3. Mean square error between predicted backbone dihedral angles by SPINE [32] and actual dihedral angles from decoys by DSSP.
  4. Structural environment fitness score which measures the propensity of an amino acid type to appear in a structural environment specified by secondary structure type and solvent accessibility type [26].
  5. Naïve Consensus GDT score, CGDT.

Our automated CASP 10 QA server was trained using CASP 9 decoy data sets.


In the test, each score was used to rank the decoys of a given protein. We studied the selection performance using three measures to compare each method. In the following comparison tables, “GDT1” is the average GDT score of the top-1 model; “avgGDT5” is the average of the mean GDT score of the top 5 models; “Pearson” is the average Pearson correlation coefficient to actual GDT score and “Spearman” is the average Spearman correlation coefficient to actual GDT score. As Spearman is the correlation between the respective ranks given by two scores instead of the actual scores values, we use Spearman as the major correlation coefficient to measure protein structure selection performance.

Performance Statistics

As shown in Tables 1, 2 and 3, CGDT has better performance than all other single scoring functions in terms of the three measures. Specifically, in benchmark 1, although CGDT’s top-1 selection performance is not significantly better than that of other feature scores, its correlation (Spearman: 0.5845) is much higher than the others, among which DDFire is the best (Spearman: 0.4403). In benchmark 2, CGDT is significantly better than OPUS-Ca, DDFire, RW and PSPS in terms of all three measures. Its top-1 selection performance (average GDT: 0.4255) has more than 3 GDT points than DDFire (0.3901), which is the best among the remaining feature scores. In benchmark 3, the top-1 selection performance of all feature scores are similar, but in terms of Spearman correlation, CGDT is still the best (0.3199) with DDFire in second place (0.3049).

From Tables 1, 2 and 3, we can see that PWCom is significantly and consistently better than CGDT in three benchmarks. Notably, in benchmark 2, the top GDT performance of PWCom is much higher than that of CGDT, with the improvement of 0.4529–0.4255 = 0.0274. In the other two benchmarks, PWCom score still improves in average top-1 GDT performance over CGDT, and even more over single scoring functions. As for Spearman correlation, PWCom is consistently better than CGDT in all three benchmarks.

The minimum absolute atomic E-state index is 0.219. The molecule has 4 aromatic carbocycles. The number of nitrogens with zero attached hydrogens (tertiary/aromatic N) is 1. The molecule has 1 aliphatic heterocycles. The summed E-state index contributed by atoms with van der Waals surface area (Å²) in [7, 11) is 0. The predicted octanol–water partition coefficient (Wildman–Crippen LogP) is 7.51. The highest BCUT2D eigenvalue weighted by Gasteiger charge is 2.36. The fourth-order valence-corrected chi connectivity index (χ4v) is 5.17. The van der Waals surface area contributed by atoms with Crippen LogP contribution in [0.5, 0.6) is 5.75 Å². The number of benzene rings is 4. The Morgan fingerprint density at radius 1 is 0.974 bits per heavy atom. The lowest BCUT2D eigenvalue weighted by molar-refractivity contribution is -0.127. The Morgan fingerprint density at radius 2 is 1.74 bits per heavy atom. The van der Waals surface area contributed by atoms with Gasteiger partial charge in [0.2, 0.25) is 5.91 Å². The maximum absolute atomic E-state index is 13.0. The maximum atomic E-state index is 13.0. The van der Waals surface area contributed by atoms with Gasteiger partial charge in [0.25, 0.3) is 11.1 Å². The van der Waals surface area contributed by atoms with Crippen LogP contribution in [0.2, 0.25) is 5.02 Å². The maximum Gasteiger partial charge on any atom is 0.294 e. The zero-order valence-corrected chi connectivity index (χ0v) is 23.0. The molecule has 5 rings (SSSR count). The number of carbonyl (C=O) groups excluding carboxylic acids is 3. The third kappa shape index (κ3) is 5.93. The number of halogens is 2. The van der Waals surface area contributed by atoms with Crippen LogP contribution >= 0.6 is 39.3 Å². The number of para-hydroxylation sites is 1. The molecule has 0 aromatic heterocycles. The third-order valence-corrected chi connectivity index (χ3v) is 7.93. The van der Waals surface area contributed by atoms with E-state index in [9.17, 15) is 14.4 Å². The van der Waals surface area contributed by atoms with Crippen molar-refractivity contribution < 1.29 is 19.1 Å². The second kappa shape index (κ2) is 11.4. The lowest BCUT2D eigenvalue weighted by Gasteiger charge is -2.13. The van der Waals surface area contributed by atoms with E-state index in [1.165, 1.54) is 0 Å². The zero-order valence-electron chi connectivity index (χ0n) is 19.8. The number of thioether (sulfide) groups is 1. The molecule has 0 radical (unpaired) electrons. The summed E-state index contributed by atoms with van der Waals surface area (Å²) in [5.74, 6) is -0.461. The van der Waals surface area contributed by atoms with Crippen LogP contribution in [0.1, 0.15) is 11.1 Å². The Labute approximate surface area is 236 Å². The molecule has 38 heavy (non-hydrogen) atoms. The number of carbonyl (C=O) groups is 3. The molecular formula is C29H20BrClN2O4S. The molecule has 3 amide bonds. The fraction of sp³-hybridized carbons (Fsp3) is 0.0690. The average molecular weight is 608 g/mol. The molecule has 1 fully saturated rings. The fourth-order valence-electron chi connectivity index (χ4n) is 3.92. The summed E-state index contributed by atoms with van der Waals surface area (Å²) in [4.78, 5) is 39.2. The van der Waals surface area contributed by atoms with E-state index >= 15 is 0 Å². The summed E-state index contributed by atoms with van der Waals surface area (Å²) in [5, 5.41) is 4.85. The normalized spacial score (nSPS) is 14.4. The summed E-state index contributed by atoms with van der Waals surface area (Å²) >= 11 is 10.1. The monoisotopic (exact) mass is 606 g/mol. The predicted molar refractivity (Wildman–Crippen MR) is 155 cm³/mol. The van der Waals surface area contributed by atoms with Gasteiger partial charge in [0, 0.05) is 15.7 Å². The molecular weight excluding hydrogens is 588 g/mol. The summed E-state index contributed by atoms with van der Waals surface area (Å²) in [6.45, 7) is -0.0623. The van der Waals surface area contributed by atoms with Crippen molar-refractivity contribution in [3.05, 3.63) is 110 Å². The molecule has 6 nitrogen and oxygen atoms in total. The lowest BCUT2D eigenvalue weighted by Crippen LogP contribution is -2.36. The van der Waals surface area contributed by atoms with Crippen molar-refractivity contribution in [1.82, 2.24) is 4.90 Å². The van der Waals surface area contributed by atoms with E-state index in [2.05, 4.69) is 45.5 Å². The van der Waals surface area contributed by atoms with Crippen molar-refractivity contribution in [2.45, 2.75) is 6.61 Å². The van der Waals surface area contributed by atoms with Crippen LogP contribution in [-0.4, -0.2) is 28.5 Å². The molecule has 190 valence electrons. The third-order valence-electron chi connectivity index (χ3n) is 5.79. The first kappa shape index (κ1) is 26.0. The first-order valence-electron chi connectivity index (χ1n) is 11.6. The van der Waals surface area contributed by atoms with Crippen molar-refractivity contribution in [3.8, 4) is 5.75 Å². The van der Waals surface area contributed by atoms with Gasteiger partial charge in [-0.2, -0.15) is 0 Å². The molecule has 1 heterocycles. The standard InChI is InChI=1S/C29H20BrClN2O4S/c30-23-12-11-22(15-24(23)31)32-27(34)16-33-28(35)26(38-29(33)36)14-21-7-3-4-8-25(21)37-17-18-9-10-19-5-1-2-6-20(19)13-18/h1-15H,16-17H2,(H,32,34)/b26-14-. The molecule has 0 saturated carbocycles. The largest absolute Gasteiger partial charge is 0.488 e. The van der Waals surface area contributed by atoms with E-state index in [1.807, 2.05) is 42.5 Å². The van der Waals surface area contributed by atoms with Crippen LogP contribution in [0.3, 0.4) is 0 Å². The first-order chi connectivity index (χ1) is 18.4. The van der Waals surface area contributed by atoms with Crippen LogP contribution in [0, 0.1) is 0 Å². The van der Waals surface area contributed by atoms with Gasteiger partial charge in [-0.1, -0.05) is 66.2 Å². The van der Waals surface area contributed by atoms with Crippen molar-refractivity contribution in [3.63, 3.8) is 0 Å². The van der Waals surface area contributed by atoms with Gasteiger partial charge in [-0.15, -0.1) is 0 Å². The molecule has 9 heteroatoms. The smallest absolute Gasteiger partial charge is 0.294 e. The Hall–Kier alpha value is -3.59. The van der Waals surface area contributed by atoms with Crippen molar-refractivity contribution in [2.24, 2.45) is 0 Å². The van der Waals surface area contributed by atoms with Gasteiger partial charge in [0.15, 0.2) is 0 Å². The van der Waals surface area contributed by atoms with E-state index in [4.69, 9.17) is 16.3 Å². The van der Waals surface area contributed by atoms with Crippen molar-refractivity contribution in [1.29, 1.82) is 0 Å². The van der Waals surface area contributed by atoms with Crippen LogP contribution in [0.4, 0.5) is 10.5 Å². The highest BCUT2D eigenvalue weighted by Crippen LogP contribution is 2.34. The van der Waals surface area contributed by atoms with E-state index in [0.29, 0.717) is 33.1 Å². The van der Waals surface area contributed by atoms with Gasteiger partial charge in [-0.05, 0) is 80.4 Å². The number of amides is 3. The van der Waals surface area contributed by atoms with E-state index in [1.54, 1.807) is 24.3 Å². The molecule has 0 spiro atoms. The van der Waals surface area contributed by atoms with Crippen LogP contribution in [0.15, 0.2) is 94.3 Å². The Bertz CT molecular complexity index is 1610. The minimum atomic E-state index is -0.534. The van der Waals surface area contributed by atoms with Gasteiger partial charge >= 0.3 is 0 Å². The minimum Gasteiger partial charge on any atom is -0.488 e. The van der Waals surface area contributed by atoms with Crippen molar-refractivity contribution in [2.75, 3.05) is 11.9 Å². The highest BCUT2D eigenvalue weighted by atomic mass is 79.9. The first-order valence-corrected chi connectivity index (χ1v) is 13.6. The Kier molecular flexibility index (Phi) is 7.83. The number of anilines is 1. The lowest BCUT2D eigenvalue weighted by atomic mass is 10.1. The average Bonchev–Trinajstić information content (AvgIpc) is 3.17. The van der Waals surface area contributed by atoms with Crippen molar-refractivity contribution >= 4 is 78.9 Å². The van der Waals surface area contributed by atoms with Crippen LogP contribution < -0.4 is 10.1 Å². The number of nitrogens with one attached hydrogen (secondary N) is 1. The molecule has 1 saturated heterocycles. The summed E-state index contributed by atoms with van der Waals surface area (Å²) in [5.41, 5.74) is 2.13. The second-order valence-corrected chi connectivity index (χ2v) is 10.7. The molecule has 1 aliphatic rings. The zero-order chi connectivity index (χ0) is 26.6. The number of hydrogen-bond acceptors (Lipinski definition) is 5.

Case Study

In addition to average performance shown above, we use some individual cases from these benchmark datasets to see more detailed comparisons. Figure 5 and Table 4 shows target 1NE3 from benchmark 1. Figure 5 compares the distribution of CGDT and PWCom for this decoy set, and Table 4 shows the QA performance. We can see that in this target, CGDT has a higher Spearman correlation coefficient than that of OPUS-Ca, RW, DDFire and PSPS, but its top-1 or top-5 selection performance is not the best. PWCom achieves the best performance in top-1 selection performance with similar performance to CGDT in Spearman correlation.

Figure 5. Distribution of CGDT and PWCom for 1NE3 from benchmark 1.

The black circle on the top is the selected best decoy according to PWCom and the black box at the bottom according to CGDT.

Figure 6 and Table 5 shows target T0527 from benchmark 3. For this target, most of the single scoring functions are better than CGDT; for example, the Spearman correlation coefficient of CGDT is only 0.3924, while the one of OPUS-Ca is as high as 0.8886. PWCom combines these scores to achieve the best selection performance. From Figure 6, we also see that PWCom has much better correlation with GDT than that of CGDT.

Figure 6. Distribution of CGDT and PWCom for T0527 from benchmark 3.

The black circle on the top is the selected best decoy according to PWCom and the black box at the bottom according to CGDT.